Larry: I posed a question earlier today that you answered a few minutes ago. However I believe your answer was based on some wrong assumptions concerning my situation:
1. I am a sole proprietor for tax filing purposes. My wife is not an employee or a joint owner/partner in my real estate business. We are only "joint" as tax filers.
2. She is NOT going to file for SS benefits until age 70, as is the case with myself (we are both 67 in 2017--she before me).
3. The amount paid to her annually that is reported as 1099 income from me varies, depending on the amount of the total business income for that year. In recent years I have reported up to approximately 1/2 of my own net income as her 1099 income, in an effort to bolster her income records for calculating SS benefits when she does file for those.
Would your recommendation be the same, given the above clarification (in which you suggested that if her projected SS monthly benefit is less than 1/2 of mine, there is no advantage to diverting my income over to her for SS purposes).
This information doesn't change my answer. Whether you've been splitting business profits with your wife in the manner of a partnership, or simply paying her as a non-employee and having her report the income as self-employment, the effect is the same. That is, it reduces your earnings and increases hers. And, unless you are earning more than maximum amount subject to Social Security taxes (i.e. $118,500 in 2016), the result is that your eventual benefit rate, as well as any potential spousal benefits for your wife, will be somewhat lower than it would have been if you hadn't split your earnings with your wife.
Splitting the business earnings with your wife may or may not be advantageous at this point, depending on your relative benefit rates. I'll explain by example why it would not be advantageous if your wife's own eventual benefit rate would be less than half of your full retirement age rate (PIA).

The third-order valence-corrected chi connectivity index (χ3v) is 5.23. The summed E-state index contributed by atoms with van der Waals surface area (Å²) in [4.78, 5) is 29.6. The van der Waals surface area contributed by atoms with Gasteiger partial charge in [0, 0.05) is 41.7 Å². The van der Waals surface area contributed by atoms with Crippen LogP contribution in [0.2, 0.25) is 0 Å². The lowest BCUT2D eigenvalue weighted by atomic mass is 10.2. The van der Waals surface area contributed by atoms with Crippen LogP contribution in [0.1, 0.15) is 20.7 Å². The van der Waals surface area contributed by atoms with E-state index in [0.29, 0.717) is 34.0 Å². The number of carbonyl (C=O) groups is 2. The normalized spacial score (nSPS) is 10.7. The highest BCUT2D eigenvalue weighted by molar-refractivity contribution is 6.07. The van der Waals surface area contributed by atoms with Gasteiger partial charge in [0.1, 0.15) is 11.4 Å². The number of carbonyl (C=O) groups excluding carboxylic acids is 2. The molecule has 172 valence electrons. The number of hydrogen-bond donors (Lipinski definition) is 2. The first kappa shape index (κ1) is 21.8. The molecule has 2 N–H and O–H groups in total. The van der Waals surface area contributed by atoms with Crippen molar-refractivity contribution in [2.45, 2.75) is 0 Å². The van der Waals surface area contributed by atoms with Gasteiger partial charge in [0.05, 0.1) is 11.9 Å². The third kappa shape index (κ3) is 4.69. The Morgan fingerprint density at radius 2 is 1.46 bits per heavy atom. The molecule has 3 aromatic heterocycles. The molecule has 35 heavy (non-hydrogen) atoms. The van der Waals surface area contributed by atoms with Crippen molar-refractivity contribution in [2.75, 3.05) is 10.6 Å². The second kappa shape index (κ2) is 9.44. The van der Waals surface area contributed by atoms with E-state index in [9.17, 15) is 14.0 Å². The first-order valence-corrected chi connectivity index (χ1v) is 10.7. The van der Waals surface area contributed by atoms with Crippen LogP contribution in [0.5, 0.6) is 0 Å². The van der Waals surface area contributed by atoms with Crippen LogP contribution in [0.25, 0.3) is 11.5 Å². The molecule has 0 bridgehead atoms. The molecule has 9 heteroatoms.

Say that your full retirement age rate is $2500. In that case, your wife could receive $1250 as a spouse on your record as soon as you start drawing your benefits. Then let's say her own full retirement age benefit rate is $800, but she waits until age 70 to file. That would raise her own rate by 32% to $1056, which is still less than her potential spousal benefit on your record. Then say you start drawing your benefits a few months later when you turn age 70. Your benefit amount would also be 32% higher, or $3300 (i.e. $2500 x 1.32), and your wife's spousal benefit from your record would be calculated as follows: 50% of your full retirement age rate, minus her own benefit rate inclusive of delayed retirement credits. The result is that, in this example, her total benefit amount would be $1250 (i.e. $2500/2 - $1056).
So, what I'm saying is that if your wife's own benefit rate if she waits until age 70 to start drawing would be less than half of your full retirement age rate, she'll still end up with a total benefit of 50% of your full retirement age rate as soon as you start drawing. And, if that's the case, she'd be better off to start drawing her own benefits now as opposed to waiting until age 70. As the above example illustrates, drawing $800 monthly for 4+ years would add up to much more than drawing $1056 for the few months from when she turns 70 until you turn 70.
As I said in my original answer, you should strongly consider running the maximization software available on this website. That should help you determine whether or not your wife will benefit from additional earnings from your business, as well as whether or not it would be advantageous for her to wait until age 70 to start drawing her benefits.